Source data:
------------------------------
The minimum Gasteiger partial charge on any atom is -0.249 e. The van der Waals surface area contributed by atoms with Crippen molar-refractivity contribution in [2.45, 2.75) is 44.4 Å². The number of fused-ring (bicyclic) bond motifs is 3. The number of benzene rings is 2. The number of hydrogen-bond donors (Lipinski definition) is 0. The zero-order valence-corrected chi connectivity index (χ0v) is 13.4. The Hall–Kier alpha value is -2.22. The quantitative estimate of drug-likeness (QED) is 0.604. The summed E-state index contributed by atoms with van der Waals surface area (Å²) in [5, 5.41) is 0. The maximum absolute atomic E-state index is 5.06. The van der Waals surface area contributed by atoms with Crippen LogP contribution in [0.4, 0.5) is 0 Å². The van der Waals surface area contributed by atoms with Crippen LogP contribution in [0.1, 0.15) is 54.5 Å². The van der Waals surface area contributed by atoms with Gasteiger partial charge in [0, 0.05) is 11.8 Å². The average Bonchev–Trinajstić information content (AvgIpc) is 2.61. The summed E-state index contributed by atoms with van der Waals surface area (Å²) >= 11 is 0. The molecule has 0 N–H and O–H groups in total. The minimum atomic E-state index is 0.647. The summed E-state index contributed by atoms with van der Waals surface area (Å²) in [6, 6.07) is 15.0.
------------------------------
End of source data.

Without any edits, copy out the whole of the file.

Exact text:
The minimum Gasteiger partial charge on any atom is -0.249 e. The van der Waals surface area contributed by atoms with Crippen molar-refractivity contribution in [2.45, 2.75) is 44.4 Å². The number of fused-ring (bicyclic) bond motifs is 3. The number of benzene rings is 2. The number of hydrogen-bond donors (Lipinski definition) is 0. The zero-order valence-corrected chi connectivity index (χ0v) is 13.4. The Hall–Kier alpha value is -2.22. The quantitative estimate of drug-likeness (QED) is 0.604. The summed E-state index contributed by atoms with van der Waals surface area (Å²) in [5, 5.41) is 0. The maximum absolute atomic E-state index is 5.06. The van der Waals surface area contributed by atoms with Crippen LogP contribution in [0.4, 0.5) is 0 Å². The van der Waals surface area contributed by atoms with Crippen LogP contribution in [0.1, 0.15) is 54.5 Å². The van der Waals surface area contributed by atoms with Gasteiger partial charge in [0, 0.05) is 11.8 Å². The average Bonchev–Trinajstić information content (AvgIpc) is 2.61. The summed E-state index contributed by atoms with van der Waals surface area (Å²) >= 11 is 0. The molecule has 0 N–H and O–H groups in total. The minimum atomic E-state index is 0.647. The summed E-state index contributed by atoms with van der Waals surface area (Å²) in [6, 6.07) is 15.0.